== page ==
Cathy Dreyer, Head Ranger, KNP Ranger Services

With its superior detection capabilities, the system also allows rangers to plan for what they may face during an operation.

“Postcode Meerkat can provide a clear picture of the number of people who have been detected in an area, and even what they are carrying, such as firearms. Armed with such detailed information, ranger teams can more effectively and safely plan and carry out an operation,” says Dreyer.

Postcode Meerkat utilises a unique combination of radar and optronic systems that has proven to be a major force multiplier for counter-poaching teams.

Charl Petzer, Programme Manager for Integrated Security at the CSIR, explains how the organisation developed the system from scratch, in under a year: “When we were contracted by SANParks in 2016, we could find no suitable sensors in either local or international markets. So we used our expertise in the surveillance sector to develop something completely unique in under a year, that has effectively classified poaching threats and been successfully integrated into the overall counter-poaching strategy.”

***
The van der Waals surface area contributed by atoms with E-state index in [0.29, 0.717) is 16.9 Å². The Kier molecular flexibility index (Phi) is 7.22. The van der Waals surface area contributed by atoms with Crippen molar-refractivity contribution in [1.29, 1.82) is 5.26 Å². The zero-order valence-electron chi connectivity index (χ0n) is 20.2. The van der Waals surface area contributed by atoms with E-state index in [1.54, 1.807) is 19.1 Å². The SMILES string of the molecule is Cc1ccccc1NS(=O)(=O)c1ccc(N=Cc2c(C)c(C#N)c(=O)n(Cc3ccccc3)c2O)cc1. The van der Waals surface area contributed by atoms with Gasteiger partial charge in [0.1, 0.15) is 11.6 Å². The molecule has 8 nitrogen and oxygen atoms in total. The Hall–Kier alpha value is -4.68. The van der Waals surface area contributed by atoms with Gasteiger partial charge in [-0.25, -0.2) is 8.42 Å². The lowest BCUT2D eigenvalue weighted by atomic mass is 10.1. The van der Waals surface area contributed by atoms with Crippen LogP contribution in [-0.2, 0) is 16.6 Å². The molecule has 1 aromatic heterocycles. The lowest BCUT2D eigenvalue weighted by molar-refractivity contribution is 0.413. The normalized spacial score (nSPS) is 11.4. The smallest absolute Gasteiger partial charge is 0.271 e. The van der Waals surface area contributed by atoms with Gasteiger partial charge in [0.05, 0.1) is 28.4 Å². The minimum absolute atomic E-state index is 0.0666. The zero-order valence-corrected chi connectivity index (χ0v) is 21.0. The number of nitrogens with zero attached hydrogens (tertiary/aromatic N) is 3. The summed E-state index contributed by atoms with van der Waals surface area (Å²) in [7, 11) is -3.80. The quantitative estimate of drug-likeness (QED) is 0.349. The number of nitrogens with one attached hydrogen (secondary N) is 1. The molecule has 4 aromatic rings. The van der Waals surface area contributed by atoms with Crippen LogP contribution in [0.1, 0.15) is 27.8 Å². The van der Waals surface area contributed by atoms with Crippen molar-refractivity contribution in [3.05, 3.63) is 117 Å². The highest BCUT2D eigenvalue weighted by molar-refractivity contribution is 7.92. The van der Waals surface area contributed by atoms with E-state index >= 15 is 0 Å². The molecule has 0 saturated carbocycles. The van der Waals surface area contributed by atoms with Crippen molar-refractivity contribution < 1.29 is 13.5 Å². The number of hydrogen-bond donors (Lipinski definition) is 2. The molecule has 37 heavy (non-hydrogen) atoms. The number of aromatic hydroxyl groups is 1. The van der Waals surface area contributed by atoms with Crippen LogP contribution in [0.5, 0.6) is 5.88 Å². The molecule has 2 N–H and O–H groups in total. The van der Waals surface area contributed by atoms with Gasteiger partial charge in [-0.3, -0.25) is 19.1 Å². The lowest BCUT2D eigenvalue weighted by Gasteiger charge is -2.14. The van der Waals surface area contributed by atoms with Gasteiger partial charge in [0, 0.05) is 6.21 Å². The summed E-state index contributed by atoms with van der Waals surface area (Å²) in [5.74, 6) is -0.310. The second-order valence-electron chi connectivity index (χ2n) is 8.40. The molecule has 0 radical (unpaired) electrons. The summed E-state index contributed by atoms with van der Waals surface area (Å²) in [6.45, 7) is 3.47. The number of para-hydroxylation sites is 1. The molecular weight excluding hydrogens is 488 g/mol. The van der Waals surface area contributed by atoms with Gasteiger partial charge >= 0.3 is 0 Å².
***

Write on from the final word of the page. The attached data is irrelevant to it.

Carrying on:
The bigger picture of rhino protection

Postcode Meerkat is one of the projects that falls under the umbrella of Peace Parks’ multi-faceted Rhino Protection Programme. Funding for the programme has been provided by the Dutch, Swedish and UK Postcode Lotteries, along with other donors. 

Through the Rhino Protection Programme, we work closely with governments and conservation agencies such as SANParks, Ezemvelo KZN Wildlife and Mozambique’s National Administration for Conservation Areas (ANAC), to develop and implement practical solutions for the protection of rhinos and build up investigative capabilities to reduce wildlife crime.